Building a Todo List App with Kotlin and Room Database

This tutorial will guide you through the process of building a Todo List app using Kotlin and Room Database. Kotlin is a modern programming language that provides many powerful features and is becoming increasingly popular among software developers. Room Database is a persistence library provided by Android Jetpack that makes it easy to work with SQLite databases in Android applications. By the end of this tutorial, you will have a fully functional Todo List app that allows users to create, read, update, and delete tasks.

building todo list app kotlin room database


What is Kotlin?

Kotlin is a statically typed programming language developed by JetBrains. It is designed to be fully interoperable with Java, which means you can use Kotlin code in your existing Java projects and vice versa. Kotlin provides many features that enhance productivity and make code more concise and expressive. It is also fully supported by Android Studio, making it a great choice for Android app development.

What is Room Database?

Room Database is a part of Android Jetpack, a suite of libraries, tools, and guidance to help developers write high-quality apps more easily. Room Database is a persistence library that provides an abstraction layer over SQLite, allowing you to perform database operations using Kotlin or Java methods instead of writing SQL queries. It also provides compile-time checks and improved performance compared to traditional SQLite operations.

Setting Up the Project

Creating a new Kotlin project

To start building our Todo List app, we need to create a new Kotlin project in Android Studio. Follow these steps:

  1. Open Android Studio and click on "Start a new Android Studio project".
  2. Select "Empty Activity" as the project template and click "Next".
  3. Enter a project name, package name, and choose the programming language as Kotlin.
  4. Click "Finish" to create the project.

Adding Room Database dependency

To use Room Database in our project, we need to add the necessary dependencies in our project's build.gradle file. Open the build.gradle file and add the following lines of code inside the dependencies block:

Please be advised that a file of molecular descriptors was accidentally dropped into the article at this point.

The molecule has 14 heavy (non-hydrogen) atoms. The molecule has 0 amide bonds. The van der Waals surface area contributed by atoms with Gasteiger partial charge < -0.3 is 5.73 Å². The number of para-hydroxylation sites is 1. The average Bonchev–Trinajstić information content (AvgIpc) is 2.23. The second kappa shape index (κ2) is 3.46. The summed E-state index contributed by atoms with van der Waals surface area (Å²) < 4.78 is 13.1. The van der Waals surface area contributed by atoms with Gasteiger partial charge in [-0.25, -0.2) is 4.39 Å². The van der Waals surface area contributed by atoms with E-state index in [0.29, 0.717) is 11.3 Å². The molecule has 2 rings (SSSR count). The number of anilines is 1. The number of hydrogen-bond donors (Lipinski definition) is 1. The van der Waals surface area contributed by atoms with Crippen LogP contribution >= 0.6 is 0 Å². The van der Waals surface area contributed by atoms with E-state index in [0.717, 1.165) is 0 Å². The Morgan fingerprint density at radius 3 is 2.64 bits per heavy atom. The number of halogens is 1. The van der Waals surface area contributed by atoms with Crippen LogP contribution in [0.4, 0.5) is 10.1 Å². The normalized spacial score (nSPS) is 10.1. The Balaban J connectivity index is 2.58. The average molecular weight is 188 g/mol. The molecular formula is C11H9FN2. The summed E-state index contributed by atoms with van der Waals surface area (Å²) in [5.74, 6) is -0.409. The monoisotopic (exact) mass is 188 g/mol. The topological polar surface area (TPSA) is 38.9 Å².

implementation ""
kapt ""

These dependencies will provide us with the necessary classes and annotations to work with Room Database.

Creating the Todo List

Designing the UI

Before we start working with the Room Database, let's design the user interface (UI) for our Todo List app. We will use a RecyclerView to display the list of tasks and allow users to interact with them.

Implementing the RecyclerView

To implement the RecyclerView, we need to follow these steps:

  1. Open the activity_main.xml file in the res/layout folder.
  2. Replace the default TextView with the following code:
    app:layout_behavior="@string/appbar_scrolling_view_behavior" />

This code creates a RecyclerView with a LinearLayoutManager, which will display the tasks in a vertical list.

  1. Create a new file called todo_item.xml in the res/layout folder and add the following code:
<LinearLayout xmlns:android=""

        android:textStyle="bold" />

        android:layout_marginTop="8dp" />


This code defines the layout for each item in the RecyclerView. It contains two TextViews to display the task title and description.

  1. In the MainActivity.kt file, add the following code inside the onCreate() method:
val todoRecyclerView = findViewById<RecyclerView>(
todoRecyclerView.layoutManager = LinearLayoutManager(this)
val adapter = TodoAdapter()
todoRecyclerView.adapter = adapter

This code sets up the RecyclerView, its layout manager, and an instance of the TodoAdapter, which we will create next.

Adding CRUD functionality

To add CRUD (Create, Read, Update, Delete) functionality to our Todo List app, we need to define the data model and implement the necessary database operations.

Working with Room Database

Defining the Entity

In Room Database, an entity represents a table in the database. Each instance of the entity represents a row in the table. To define the entity for our Todo List app, follow these steps:

  1. Create a new Kotlin file called Todo.kt and add the following code:
@Entity(tableName = "todos")
data class Todo(
    @PrimaryKey(autoGenerate = true)
    val id: Long = 0,
    val title: String,
    val description: String

This code defines the Todo entity with three properties: id, title, and description. The id property is annotated with @PrimaryKey and autoGenerate = true, which means Room Database will automatically generate a unique id for each Todo object.

  1. Create a new Kotlin file called TodoDao.kt and add the following code:
interface TodoDao {
    suspend fun insert(todo: Todo)

    suspend fun update(todo: Todo)

    suspend fun delete(todo: Todo)

    @Query("SELECT * FROM todos ORDER BY title ASC")
    fun getAllTodos(): LiveData<List<Todo>>

This code defines the TodoDao interface, which specifies the database operations we want to perform. The @Insert, @Update, and @Delete annotations define the corresponding database operations for inserting, updating, and deleting Todo objects. The @Query annotation is used to define custom database queries. In this case, we are querying all the todos and ordering them by title in ascending order.